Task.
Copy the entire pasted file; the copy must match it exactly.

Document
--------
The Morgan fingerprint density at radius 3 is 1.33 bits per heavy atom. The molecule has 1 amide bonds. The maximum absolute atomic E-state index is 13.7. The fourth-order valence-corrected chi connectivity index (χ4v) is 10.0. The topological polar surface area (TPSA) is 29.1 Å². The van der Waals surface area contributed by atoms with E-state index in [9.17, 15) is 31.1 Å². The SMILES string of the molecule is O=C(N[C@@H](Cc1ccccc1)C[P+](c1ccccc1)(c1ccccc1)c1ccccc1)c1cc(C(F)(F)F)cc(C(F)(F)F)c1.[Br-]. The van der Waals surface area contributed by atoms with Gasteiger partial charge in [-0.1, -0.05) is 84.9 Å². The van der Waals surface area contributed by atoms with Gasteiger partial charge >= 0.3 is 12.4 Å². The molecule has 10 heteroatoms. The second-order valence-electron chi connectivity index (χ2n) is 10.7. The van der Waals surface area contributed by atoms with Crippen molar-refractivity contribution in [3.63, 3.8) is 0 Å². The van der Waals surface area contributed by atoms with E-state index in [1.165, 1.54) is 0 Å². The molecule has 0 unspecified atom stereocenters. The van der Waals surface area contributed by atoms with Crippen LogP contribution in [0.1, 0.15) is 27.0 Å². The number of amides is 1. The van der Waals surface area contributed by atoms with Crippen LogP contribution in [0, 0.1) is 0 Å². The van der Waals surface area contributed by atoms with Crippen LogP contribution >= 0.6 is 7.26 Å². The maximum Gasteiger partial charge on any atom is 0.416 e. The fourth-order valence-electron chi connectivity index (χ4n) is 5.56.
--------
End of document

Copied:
The Morgan fingerprint density at radius 3 is 1.33 bits per heavy atom. The molecule has 1 amide bonds. The maximum absolute atomic E-state index is 13.7. The fourth-order valence-corrected chi connectivity index (χ4v) is 10.0. The topological polar surface area (TPSA) is 29.1 Å². The van der Waals surface area contributed by atoms with E-state index in [9.17, 15) is 31.1 Å². The SMILES string of the molecule is O=C(N[C@@H](Cc1ccccc1)C[P+](c1ccccc1)(c1ccccc1)c1ccccc1)c1cc(C(F)(F)F)cc(C(F)(F)F)c1.[Br-]. The van der Waals surface area contributed by atoms with Gasteiger partial charge in [-0.1, -0.05) is 84.9 Å². The van der Waals surface area contributed by atoms with Gasteiger partial charge >= 0.3 is 12.4 Å². The molecule has 10 heteroatoms. The second-order valence-electron chi connectivity index (χ2n) is 10.7. The van der Waals surface area contributed by atoms with Crippen molar-refractivity contribution in [3.63, 3.8) is 0 Å². The van der Waals surface area contributed by atoms with E-state index in [1.165, 1.54) is 0 Å². The molecule has 0 unspecified atom stereocenters. The van der Waals surface area contributed by atoms with Crippen LogP contribution in [0.1, 0.15) is 27.0 Å². The number of amides is 1. The van der Waals surface area contributed by atoms with Crippen LogP contribution in [0, 0.1) is 0 Å². The van der Waals surface area contributed by atoms with Crippen LogP contribution >= 0.6 is 7.26 Å². The maximum Gasteiger partial charge on any atom is 0.416 e. The fourth-order valence-electron chi connectivity index (χ4n) is 5.56.